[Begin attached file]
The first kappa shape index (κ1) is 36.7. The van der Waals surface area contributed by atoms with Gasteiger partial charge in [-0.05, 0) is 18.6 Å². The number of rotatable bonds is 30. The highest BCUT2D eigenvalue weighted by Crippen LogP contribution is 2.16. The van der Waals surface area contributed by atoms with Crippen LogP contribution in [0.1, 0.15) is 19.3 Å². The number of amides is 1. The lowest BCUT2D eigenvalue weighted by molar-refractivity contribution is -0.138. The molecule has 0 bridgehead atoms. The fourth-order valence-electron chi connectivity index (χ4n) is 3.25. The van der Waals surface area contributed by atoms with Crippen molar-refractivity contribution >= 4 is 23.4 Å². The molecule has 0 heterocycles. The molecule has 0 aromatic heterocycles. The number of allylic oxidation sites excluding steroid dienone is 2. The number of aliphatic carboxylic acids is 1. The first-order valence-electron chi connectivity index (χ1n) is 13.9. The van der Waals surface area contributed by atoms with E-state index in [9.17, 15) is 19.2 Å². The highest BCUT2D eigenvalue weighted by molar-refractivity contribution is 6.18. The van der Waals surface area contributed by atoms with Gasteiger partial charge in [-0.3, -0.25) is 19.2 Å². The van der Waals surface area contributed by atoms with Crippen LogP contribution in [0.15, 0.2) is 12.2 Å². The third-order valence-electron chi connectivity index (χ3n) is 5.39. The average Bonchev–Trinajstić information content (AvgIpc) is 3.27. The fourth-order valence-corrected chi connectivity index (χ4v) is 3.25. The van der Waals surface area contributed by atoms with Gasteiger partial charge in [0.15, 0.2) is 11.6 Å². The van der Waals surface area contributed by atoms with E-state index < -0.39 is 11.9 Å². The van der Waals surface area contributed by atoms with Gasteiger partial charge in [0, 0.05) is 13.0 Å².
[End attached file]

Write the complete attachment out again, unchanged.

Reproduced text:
The first kappa shape index (κ1) is 36.7. The van der Waals surface area contributed by atoms with Gasteiger partial charge in [-0.05, 0) is 18.6 Å². The number of rotatable bonds is 30. The highest BCUT2D eigenvalue weighted by Crippen LogP contribution is 2.16. The van der Waals surface area contributed by atoms with Crippen LogP contribution in [0.1, 0.15) is 19.3 Å². The number of amides is 1. The lowest BCUT2D eigenvalue weighted by molar-refractivity contribution is -0.138. The molecule has 0 bridgehead atoms. The fourth-order valence-electron chi connectivity index (χ4n) is 3.25. The van der Waals surface area contributed by atoms with Crippen molar-refractivity contribution >= 4 is 23.4 Å². The molecule has 0 heterocycles. The molecule has 0 aromatic heterocycles. The number of allylic oxidation sites excluding steroid dienone is 2. The number of aliphatic carboxylic acids is 1. The first-order valence-electron chi connectivity index (χ1n) is 13.9. The van der Waals surface area contributed by atoms with E-state index in [9.17, 15) is 19.2 Å². The highest BCUT2D eigenvalue weighted by molar-refractivity contribution is 6.18. The van der Waals surface area contributed by atoms with Gasteiger partial charge in [-0.3, -0.25) is 19.2 Å². The van der Waals surface area contributed by atoms with Crippen LogP contribution in [0.15, 0.2) is 12.2 Å². The third-order valence-electron chi connectivity index (χ3n) is 5.39. The average Bonchev–Trinajstić information content (AvgIpc) is 3.27. The fourth-order valence-corrected chi connectivity index (χ4v) is 3.25. The van der Waals surface area contributed by atoms with Gasteiger partial charge in [0.15, 0.2) is 11.6 Å². The van der Waals surface area contributed by atoms with E-state index < -0.39 is 11.9 Å². The van der Waals surface area contributed by atoms with Gasteiger partial charge in [0, 0.05) is 13.0 Å².